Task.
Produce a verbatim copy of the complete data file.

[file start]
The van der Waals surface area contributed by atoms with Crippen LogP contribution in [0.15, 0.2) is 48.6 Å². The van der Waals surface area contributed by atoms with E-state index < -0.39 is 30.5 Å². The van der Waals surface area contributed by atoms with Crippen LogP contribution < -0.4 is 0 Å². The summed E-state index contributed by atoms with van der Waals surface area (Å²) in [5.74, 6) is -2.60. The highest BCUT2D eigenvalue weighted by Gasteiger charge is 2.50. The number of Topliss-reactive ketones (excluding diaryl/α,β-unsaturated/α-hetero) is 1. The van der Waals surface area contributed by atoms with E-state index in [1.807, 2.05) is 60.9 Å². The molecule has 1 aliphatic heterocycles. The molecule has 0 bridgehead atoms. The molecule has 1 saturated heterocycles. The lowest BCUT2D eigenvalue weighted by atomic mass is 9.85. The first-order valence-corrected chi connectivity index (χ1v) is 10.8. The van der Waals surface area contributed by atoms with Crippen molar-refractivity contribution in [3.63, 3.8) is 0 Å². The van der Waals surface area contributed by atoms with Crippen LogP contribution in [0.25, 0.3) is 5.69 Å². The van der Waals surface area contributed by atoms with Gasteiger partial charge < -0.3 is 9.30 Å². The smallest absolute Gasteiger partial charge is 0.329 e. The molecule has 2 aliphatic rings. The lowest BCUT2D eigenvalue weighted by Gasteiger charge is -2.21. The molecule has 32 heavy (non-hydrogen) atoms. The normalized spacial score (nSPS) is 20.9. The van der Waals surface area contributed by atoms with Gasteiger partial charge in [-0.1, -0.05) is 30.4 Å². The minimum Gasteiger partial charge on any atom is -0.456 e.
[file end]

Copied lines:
The van der Waals surface area contributed by atoms with Crippen LogP contribution in [0.15, 0.2) is 48.6 Å². The van der Waals surface area contributed by atoms with E-state index < -0.39 is 30.5 Å². The van der Waals surface area contributed by atoms with Crippen LogP contribution < -0.4 is 0 Å². The summed E-state index contributed by atoms with van der Waals surface area (Å²) in [5.74, 6) is -2.60. The highest BCUT2D eigenvalue weighted by Gasteiger charge is 2.50. The number of Topliss-reactive ketones (excluding diaryl/α,β-unsaturated/α-hetero) is 1. The van der Waals surface area contributed by atoms with E-state index in [1.807, 2.05) is 60.9 Å². The molecule has 1 aliphatic heterocycles. The molecule has 0 bridgehead atoms. The molecule has 1 saturated heterocycles. The lowest BCUT2D eigenvalue weighted by atomic mass is 9.85. The first-order valence-corrected chi connectivity index (χ1v) is 10.8. The van der Waals surface area contributed by atoms with Crippen molar-refractivity contribution in [3.63, 3.8) is 0 Å². The van der Waals surface area contributed by atoms with Crippen LogP contribution in [0.25, 0.3) is 5.69 Å². The van der Waals surface area contributed by atoms with Gasteiger partial charge < -0.3 is 9.30 Å². The smallest absolute Gasteiger partial charge is 0.329 e. The molecule has 2 aliphatic rings. The lowest BCUT2D eigenvalue weighted by Gasteiger charge is -2.21. The molecule has 32 heavy (non-hydrogen) atoms. The normalized spacial score (nSPS) is 20.9. The van der Waals surface area contributed by atoms with Gasteiger partial charge in [-0.1, -0.05) is 30.4 Å². The minimum Gasteiger partial charge on any atom is -0.456 e.